When I was in grade 11, I had a massive crush on the girl who sat in front of me in math class. There was only one problem; she was way cooler than I was. In the social hierarchy of high school, she was the equivalent of nobility, while I was more a Third Estate type. She loved music. She could name all the coolest bands. In contrast, my musical knowledge consisted of whatever albums I could steal off my older siblings, and The Beatles. So, in addition to trying to sit next to her in the cafeteria, I took it upon myself to learn all I could about what she liked to listen to. I spent my first paycheque from my part time job on two cd’s: Weezer’s Blue album, and Definitely Maybe by Oasis. She never did go out with me, but the experience changed my life in a fundamental way. While I still had no girlfriend, my love affair with music had just begun.
Recently, I moved back to St. Catharines. The city has changed a great deal, but the music scene lives on. A bit like monarchy – the King is dead, long live the King. After a few conversations with a local videographer, I decided to revisit my passion for music, and make a documentary about it. Although it’s still early days, I’ve had a few interesting conversations. One theme in particular struck me yesterday: the idea of a ‘Golden Era’. Specifically, that it’s bull shit.
I could tell you that the golden era of music in St. Catharines was between 2000 and 2005. Throughout these years, my friends and I practically lived at The Hideaway. I mean c’mon, Alexisonfire, Bedlam Society, the resurgence of the SCENE music festival – who could argue with that? Well, just about every generation of music lover. The fact is that 2000 – 2005 wasn’t a golden era, it was MY golden era. We all have them. Our parents have them. Every generation that has been, or ever will be, has a golden era, or what Springsteen would call – glory days.
A few years back, I had the chance to make friends with a Toronto music archivist. The man could sit for hours and tell stories about the ‘good ol’ days’ of rock n’ roll in Toronto. He would go on about the 1960s and 70s, when anyone who was anyone played places like The Edison Hotel, The Bluenote, or the legendary Rock Pile. You could hit ‘Yorkvile’ and catch Joni Mitchell, Neil Young, or David Clayton Thomas strumming a guitar at The Penny Farthing or The Gaslight. If you’re sitting there agreeing that maybe my friend was right, just remember, the music industry has changed since those days. Back then, there was no spotify or youtube to contend with. Artists didn’t have to worry as much about people stealing their music – unless they happened to be friends with a young Bob Dylan.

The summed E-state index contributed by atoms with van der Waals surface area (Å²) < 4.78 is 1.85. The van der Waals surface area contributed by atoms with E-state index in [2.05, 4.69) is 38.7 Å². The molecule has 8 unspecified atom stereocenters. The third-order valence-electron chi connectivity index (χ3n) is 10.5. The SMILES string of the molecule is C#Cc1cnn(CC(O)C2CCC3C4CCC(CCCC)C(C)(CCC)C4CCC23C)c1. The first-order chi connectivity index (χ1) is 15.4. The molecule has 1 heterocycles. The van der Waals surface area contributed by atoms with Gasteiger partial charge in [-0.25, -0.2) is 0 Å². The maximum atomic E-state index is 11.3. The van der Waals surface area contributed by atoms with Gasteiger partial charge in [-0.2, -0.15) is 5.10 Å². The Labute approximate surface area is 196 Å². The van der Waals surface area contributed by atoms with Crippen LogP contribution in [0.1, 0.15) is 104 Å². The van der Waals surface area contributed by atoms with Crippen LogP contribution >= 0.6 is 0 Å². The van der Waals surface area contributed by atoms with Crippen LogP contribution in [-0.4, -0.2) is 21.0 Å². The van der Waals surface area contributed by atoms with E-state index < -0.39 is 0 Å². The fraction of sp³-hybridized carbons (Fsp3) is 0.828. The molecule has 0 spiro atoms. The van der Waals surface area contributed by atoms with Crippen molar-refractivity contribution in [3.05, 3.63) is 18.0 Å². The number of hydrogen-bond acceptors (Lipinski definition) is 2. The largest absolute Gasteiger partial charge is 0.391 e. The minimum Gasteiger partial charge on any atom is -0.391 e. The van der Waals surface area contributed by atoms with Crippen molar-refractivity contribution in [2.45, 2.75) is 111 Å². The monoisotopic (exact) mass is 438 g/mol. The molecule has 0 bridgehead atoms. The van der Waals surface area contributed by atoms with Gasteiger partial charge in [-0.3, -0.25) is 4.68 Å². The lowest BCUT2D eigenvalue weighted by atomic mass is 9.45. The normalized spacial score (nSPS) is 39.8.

Comparing bands of different eras is an exercise in apples and oranges. The rules aren’t the same. The music industry is a different game in 2017 than it was in 2003, 1995 or 1967. Anyone with a laptop and some software can produce their own music, and there is no shortage of platforms for them to share it on. Some labels aren’t even bothering to press cd’s anymore, preferring digital releases. Despite all the avenues for artists to get their tunes in your ears, being a musician is arguably harder. Gone are the days when record sales would guarantee an artist’s “mailbox money” (royalty cheques). Given these changes, we could be past the era of super bands and millions in records sales. That doesn’t mean there is any less of a scene, or that it’s any less golden.
In doing research for the documentary, I sat down with local promoter, label owner and musician, Steve Stumble. Steve, along with Joel Carriere (now of Dine Alone fame), took over running SCENE festival in 2000. When I asked about the history of music in the city, he pointed to 1995 being the high water mark – a full 5 years before I even knew there was a scene. For Stumble, this city had its heyday in the late 90s. Like myself, the majority of the venues that hold memories for him are now gone.
My first week back in town, I stopped off to grab a coffee on St. Paul St. I spotted a new record shop on James St, Mindbomb Records. I figured the name came from the now defunct music venue that was just across from Mansion House. Nostalgia is nice, but it’s not reality. Today, the downtown core of the city is undergoing significant infrastructure changes meant to make the arts a focus. Pedestrian friendly sidewalks, a new arena, and a performing arts centre are just some of the new features. However, St. Catharines isn’t betting big on a new concept, but on the track record of a pre-existing arts community.
This past spring, Erik Dickson, owner of record label IndoorShoes, opened the city’s first dedicated music venue, The Warehouse. Unlike the venues that came before, mostly local bars willing to let a band play, The Warehouse is a venue that puts the music first. It’s a place where artists know they can at least get a proper sound check. Let’s face it, as attached as I was to The Hideaway, I have to admit the acoustics weren’t always the best. Changes like this indicate a bright future for the local music scene, and reinforce the idea that golden eras are just a matter of perception. As I was speaking with Erik, it became clear to me that over indulging in memories of yesteryear is a disservice to today’s scene, and the artists in it.
Personally, I’m done with golden eras, and legendary venues. After all, re-invention is what Rock n’ Roll is all about. St. Catharines in undergoing a re-invention right now, and it could mean I’m in for an era of music that might just put my glory days to shame – as long as I’m open to it. As Erik sat rhyming off bands like: Heavy Hearts, The Mandevilles, Daniel Romano, Limestone Chorus and many more, it’s clear to me the scene in this city is alive and well. Neil Young was right, rock n’ roll will never die.